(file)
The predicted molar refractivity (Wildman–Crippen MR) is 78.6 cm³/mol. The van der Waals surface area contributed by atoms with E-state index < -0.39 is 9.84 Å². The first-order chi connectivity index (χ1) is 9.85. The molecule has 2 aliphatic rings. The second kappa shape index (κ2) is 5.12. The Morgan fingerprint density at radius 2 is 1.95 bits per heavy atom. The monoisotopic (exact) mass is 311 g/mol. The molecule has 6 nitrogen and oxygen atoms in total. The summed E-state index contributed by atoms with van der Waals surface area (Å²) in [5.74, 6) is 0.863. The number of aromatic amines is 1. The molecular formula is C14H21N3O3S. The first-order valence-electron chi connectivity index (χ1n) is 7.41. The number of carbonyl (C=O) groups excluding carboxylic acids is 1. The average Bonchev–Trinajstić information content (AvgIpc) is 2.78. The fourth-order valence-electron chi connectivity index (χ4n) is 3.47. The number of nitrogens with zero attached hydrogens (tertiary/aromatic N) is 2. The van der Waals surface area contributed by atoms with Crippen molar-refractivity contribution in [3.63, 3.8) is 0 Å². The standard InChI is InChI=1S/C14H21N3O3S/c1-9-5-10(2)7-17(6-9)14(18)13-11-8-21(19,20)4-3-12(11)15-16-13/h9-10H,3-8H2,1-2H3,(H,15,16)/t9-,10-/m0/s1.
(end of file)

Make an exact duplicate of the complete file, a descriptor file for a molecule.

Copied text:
The predicted molar refractivity (Wildman–Crippen MR) is 78.6 cm³/mol. The van der Waals surface area contributed by atoms with E-state index < -0.39 is 9.84 Å². The first-order chi connectivity index (χ1) is 9.85. The molecule has 2 aliphatic rings. The second kappa shape index (κ2) is 5.12. The Morgan fingerprint density at radius 2 is 1.95 bits per heavy atom. The monoisotopic (exact) mass is 311 g/mol. The molecule has 6 nitrogen and oxygen atoms in total. The summed E-state index contributed by atoms with van der Waals surface area (Å²) in [5.74, 6) is 0.863. The number of aromatic amines is 1. The molecular formula is C14H21N3O3S. The first-order valence-electron chi connectivity index (χ1n) is 7.41. The number of carbonyl (C=O) groups excluding carboxylic acids is 1. The average Bonchev–Trinajstić information content (AvgIpc) is 2.78. The fourth-order valence-electron chi connectivity index (χ4n) is 3.47. The number of nitrogens with zero attached hydrogens (tertiary/aromatic N) is 2. The van der Waals surface area contributed by atoms with Crippen molar-refractivity contribution in [3.63, 3.8) is 0 Å². The standard InChI is InChI=1S/C14H21N3O3S/c1-9-5-10(2)7-17(6-9)14(18)13-11-8-21(19,20)4-3-12(11)15-16-13/h9-10H,3-8H2,1-2H3,(H,15,16)/t9-,10-/m0/s1.